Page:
So far we have the eyes and mouth in place on the skull. Use similar techniques to create a nose. Begin with a basic shape, then add offset paths with alternating fills and strokes to build up the layers of detail.
Let’s build some pretty elements to decorate the skull. Draw a circle over the upper skull area, add a Zig Zag transformation, Expand Appearance then add a 3mm offset path. Alter the stroke weights and align them to the outside.
Copy the series of radial teardrop shapes from the eye graphic and scale them up for use in this decorative element. Align them so they overlap the white outline, creating a cool intersecting effect.
Continue adding circles and differently shaped elements to build up the detail. Duplicating items that have been used elsewhere speed up the process.
Once the decorative shape is complete group the items together. Make a duplicate of the skull outline (CMD+C – CMD+F). Send this item to the top of the stack (CMD+Shift+]), then use it as a clipping mask to trim out the excess from the decorative element.
Make a copy of the decorative element, then flip it using the Reflect transform option to position it on the opposite side.
Draw a couple of circles that flow across the upper skull area. Give these circles a dotted stroke. Instead of using a Clipping Mask, simple shapes like these can be clipped using the Scissors tool. Make intersections where the paths meet the skull outline then delete out the excess.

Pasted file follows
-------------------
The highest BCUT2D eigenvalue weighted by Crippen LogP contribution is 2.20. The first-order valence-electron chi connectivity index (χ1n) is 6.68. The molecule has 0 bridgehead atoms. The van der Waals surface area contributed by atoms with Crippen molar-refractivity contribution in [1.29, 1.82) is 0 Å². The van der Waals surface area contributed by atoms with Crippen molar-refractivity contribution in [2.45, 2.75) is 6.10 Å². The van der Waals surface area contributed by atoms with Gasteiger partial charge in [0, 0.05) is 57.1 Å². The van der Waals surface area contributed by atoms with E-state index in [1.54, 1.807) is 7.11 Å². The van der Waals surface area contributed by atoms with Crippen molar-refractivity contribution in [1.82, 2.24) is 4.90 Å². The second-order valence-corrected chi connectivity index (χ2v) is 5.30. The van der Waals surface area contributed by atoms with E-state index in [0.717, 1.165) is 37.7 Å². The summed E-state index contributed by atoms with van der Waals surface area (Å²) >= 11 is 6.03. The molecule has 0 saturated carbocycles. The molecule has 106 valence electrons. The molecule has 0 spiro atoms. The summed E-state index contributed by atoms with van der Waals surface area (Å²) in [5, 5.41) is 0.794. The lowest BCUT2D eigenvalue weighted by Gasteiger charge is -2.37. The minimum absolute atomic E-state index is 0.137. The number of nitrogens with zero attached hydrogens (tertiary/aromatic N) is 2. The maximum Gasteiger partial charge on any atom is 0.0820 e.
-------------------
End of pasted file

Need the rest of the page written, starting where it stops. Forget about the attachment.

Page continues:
Make copies of the detail lines at the edge of the skull and rotate each one to form a series of shading lines.
A teardrop shape can be quickly made by dragging the lower most point of a circle vertically using the Direct Selection tool. Convert the anchor point to remove the bezier handles and therefore creating a sharp point.
Variations of the teardrop can be made using the Envelope Distort tool. Add a Vertical Bend of 50%.
Don’t forget to permanently fix the shape by going to Object > Expand and selecting just the Object checkbox.
Scale and position these teardrop shapes across the skull to fill out the white space and provide extra decoration. Make sure each object is also replicated on the opposite side to make the skull perfectly symmetrical.
Objects as simple as a circle can be used to fill out other areas. Align little circles around the mouth to produce another pattern.
As well as using Clipping Masks and trimming shapes with the Scissors tool, shapes can be clipped to size with the Pathfinder Intersect option. Use a copy of the skull outline to clip out the excess from objects that extend beyond the edge of the design.
Continue adding tiny vector shapes and elements to completely fill out the skull until you’re happy with its appearance, or until you lose your sanity. The final sugar skull is packed with detail and ready for combining with other elements as a poster or setting up as a cool t-shirt print.